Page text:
According to a report of World Economic Forum, Haiti has the fundamental capabilities of registering a sustained growth but it requires help. According to the report, the private sector in Haiti needs to play a very crucial role to accelerate economic growth. The report also points out the various unexplored business opportunities present in the country and that steps need to be taken so that the private sector is encouraged to develop SEZs or Special Economic Zones. These are the zones where commercial development can take place very rapidly if proper regulatory and infrastructure frameworks are present.

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The Resilience of Haiti's Private Sector

Haiti is gradually coming out of its image of a corrupt and insecure country for investment. In October 2009, a project for investment generation was started and that worked as a base for quick recovery for Haiti after it was struck by a devastating earthquake in 2010. World Bank Group (WBG) created Investment Climate Teams (ICTs) that were responsible for removing hindrances to economic growth like lack of SEZs or Special Economic Zones and repulsion of foreign investors.

Implementation of the SEZ model was the primary objective of the ICTs along with creation of highly international environment, improving employee condition and social standards. Implementation of SEZ model also meant Public-Private Partnerships. After the devastating earthquake, through the partnership of Haiti's government, private sector and donor partners, the Haitian economy is slowly recovering. The highlights of Haiti's Private Sector's resilience include:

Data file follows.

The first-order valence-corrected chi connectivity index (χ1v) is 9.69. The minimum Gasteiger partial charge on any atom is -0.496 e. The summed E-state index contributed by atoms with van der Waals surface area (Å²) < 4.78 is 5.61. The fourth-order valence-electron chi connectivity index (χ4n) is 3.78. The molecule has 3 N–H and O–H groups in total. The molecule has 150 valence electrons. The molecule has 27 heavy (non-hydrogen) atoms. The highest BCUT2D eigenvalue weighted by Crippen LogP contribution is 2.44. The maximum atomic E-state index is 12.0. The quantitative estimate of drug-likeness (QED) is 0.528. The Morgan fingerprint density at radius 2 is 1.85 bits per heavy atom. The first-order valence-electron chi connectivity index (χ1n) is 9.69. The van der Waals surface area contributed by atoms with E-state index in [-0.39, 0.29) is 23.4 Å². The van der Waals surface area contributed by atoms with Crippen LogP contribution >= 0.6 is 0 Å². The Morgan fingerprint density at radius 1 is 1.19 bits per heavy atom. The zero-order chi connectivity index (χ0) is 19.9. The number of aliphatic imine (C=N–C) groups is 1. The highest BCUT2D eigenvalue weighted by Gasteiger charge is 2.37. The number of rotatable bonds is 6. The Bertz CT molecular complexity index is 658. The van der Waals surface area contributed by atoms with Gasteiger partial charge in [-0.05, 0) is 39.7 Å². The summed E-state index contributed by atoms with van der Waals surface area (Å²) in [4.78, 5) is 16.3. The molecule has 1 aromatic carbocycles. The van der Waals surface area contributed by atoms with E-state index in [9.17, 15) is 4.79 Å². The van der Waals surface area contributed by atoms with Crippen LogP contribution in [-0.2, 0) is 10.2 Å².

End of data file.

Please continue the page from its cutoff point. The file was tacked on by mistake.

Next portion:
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Start a Business in Haiti, Regulatory Environment

Doing a business in Haiti involves a set of laws and regulations. Starting a business is not something that can be done instantly as it requires permits, planning and processes. However, because Haiti wants to make opening a business in the country easier and more efficient, the authorities have made some changes in the country's regulatory system. This way, businessmen might fast-track the opening of a business while making sure that all regulations are followed.